“Though Left, we know the reality and we invite investment from various parts of the country.” Buddhadeb Bhattacharjee’s words to India Inc. in Mumbai early this month may not have brought the megabucks rolling into Bengal. But on Tuesday, much to his delight, there was more than a hint of the big boys of Mumbai business eyeing the big screen in Bengal.
The “Tatas, Reliance and Birlas” have all expressed interest in investing in the Bengal film industry, according to showman Subhash Ghai, chairman of the Confederation of Indian Industry (CII) national committee for entertainment, attending Entertainment East, a meet organised by the trade body on Tuesday.
So, the Taal was just right for the chief minister to sing a film-friendly tune to woo investors. The message of his inaugural address rang out loud —private investment will find an enthusiastic public push. “We stand committed in the role of facilitator,” said Bhattacharjee, terming the investment plans announced by Sahara in the Calcutta entertainment industry as “laudable”.
And facilitator will not stretch its duties to cultural police, if principal secretary to the chief minister, Arun Bhattacharya, sticks to his word. Speaking at a session later in the day, he made it clear that films were being seen as an industry, not purely as a cultural vehicle. “There should be no art films anymore. Only good films or bad films,” he said. Bottomline: Films are lucrative business. (See also P 19)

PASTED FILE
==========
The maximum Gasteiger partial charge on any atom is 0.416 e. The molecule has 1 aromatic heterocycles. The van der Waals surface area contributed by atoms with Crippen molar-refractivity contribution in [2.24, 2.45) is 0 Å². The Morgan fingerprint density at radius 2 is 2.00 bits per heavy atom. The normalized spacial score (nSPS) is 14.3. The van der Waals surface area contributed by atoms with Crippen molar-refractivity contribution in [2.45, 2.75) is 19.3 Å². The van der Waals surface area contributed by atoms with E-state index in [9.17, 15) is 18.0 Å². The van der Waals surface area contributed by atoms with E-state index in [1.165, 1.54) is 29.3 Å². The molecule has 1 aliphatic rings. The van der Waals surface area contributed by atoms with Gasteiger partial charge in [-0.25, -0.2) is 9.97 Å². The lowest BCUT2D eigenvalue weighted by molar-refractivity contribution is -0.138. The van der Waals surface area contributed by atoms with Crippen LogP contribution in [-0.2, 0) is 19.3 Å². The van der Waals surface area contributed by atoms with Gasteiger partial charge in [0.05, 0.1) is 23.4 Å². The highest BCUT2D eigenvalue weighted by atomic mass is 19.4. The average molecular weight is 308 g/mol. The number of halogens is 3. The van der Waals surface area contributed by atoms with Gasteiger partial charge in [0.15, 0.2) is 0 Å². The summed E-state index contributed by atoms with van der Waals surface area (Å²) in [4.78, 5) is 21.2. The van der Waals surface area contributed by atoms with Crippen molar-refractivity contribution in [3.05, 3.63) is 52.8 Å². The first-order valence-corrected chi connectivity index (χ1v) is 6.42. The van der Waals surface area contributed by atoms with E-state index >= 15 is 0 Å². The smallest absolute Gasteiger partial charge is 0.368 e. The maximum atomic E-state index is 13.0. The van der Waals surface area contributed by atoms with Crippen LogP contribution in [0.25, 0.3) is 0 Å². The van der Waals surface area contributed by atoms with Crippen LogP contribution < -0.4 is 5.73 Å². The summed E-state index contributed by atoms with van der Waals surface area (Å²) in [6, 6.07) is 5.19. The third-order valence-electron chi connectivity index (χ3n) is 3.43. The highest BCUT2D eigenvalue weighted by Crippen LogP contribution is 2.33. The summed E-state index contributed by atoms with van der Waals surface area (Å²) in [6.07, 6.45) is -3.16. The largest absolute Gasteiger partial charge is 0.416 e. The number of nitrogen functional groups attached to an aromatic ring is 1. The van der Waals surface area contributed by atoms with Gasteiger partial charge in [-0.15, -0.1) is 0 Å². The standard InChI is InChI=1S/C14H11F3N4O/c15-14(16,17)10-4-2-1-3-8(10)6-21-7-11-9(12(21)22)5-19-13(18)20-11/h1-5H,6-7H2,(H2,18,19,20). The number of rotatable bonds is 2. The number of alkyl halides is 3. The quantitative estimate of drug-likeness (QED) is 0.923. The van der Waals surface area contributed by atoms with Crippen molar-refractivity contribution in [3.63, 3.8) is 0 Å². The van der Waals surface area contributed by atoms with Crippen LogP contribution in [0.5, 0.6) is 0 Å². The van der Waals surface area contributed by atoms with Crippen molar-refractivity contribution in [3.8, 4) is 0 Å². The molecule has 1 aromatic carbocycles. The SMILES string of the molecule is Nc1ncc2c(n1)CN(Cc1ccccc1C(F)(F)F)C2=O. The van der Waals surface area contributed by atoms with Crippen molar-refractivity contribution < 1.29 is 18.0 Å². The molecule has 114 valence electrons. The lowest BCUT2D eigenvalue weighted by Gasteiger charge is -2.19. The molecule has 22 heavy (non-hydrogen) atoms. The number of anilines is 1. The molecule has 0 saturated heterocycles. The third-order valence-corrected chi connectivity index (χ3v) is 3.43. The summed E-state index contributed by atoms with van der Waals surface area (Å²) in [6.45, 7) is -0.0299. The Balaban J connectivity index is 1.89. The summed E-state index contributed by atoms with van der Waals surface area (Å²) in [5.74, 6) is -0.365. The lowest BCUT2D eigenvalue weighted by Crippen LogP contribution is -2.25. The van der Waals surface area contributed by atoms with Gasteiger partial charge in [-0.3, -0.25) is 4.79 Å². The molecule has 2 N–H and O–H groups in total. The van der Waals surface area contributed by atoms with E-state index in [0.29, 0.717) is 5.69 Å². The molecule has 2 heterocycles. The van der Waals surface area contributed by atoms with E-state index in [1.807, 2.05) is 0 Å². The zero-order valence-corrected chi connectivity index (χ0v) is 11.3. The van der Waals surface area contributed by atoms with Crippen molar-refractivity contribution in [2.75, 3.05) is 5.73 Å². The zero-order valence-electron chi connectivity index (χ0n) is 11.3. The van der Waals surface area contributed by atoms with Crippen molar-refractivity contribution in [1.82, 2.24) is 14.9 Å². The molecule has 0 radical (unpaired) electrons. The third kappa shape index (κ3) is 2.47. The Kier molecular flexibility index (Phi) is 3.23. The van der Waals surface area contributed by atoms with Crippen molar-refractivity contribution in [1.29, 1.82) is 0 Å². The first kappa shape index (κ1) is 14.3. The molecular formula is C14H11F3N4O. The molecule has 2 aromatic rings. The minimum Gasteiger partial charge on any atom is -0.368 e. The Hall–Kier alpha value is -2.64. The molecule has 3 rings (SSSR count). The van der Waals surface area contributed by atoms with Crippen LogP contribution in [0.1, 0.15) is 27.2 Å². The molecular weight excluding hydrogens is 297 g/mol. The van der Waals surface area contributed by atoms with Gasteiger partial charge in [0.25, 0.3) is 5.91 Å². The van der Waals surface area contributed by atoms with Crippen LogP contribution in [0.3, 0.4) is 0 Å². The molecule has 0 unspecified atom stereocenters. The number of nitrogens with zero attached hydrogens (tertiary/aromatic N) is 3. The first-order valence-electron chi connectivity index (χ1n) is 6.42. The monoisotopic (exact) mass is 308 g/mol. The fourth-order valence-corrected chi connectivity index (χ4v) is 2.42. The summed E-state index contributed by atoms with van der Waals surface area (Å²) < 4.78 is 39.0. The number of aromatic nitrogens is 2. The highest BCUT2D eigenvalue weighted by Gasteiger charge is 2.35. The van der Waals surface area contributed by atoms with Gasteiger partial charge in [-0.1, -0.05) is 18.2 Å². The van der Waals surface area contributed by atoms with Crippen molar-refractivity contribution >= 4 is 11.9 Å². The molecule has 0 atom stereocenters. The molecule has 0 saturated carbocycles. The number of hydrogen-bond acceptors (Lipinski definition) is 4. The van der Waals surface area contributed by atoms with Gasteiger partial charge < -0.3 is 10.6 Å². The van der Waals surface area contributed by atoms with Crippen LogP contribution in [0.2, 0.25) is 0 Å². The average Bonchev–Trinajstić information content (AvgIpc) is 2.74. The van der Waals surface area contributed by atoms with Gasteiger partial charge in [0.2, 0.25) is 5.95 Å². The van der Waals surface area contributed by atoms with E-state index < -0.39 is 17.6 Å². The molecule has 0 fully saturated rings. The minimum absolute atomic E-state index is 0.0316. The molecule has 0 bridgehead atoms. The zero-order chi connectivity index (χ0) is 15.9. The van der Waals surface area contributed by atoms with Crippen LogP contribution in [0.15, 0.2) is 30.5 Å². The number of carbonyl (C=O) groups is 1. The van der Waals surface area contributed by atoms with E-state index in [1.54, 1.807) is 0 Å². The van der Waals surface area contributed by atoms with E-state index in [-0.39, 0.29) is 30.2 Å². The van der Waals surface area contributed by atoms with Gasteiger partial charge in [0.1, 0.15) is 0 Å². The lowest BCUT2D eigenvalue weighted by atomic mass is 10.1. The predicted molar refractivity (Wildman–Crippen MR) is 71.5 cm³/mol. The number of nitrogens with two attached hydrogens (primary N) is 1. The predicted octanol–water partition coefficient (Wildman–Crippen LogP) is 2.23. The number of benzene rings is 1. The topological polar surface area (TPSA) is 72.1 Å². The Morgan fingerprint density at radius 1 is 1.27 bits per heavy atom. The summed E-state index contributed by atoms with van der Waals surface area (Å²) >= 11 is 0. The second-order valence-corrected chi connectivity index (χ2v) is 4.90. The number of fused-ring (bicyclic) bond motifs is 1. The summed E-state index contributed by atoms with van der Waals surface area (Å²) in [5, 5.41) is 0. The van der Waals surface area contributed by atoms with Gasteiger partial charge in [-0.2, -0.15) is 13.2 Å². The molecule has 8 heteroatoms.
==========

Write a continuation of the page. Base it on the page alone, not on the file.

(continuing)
Ghai, who follows Yash Chopra in his focus on Tollywood, said the search was on for “the right kind of people” to finance and the efforts would “show results within 18 months”. But the key ingredient for the industry that is the “backbone of Bollywood” is corporatisation. Promoting the model followed by Mukta Arts, his production house, Ghai (poised to work with Rituparno Ghosh for a film) stressed the need for the industry to get its own house in order, creating “structured, organised corporations”, to remedy the “mismatch between art and commerce”. The state, he added, could step in as regulator, and banks tapped for funds. “We could go to the box office and the Oscars, and bring back the glory Mr (Satyajit) Ray had given you.”
Lamenting the decline of the Bengali film industry over the past two decades, Bhattacharjee was earlier emphatic that private and institutional investment was needed to help local cinema back on its feet. “Since 1977, our government has been striving to rejuvenate films in the state,” he said. Subsidy schemes, the removal of the ceiling on cinema ticket prices, allowing hall-owners to levy a service charge, new production facilities, hit-tech studios, upgradation of halls… Bhattacharjee gave a detailed account of his administration’s steps to give a fresh lease to films.
Public-private, Bolly-Tolly, showman-chief minister. As the partnerships came together to resuscitate a dying industry, Bhattacharjee pledged to be there every step of the way.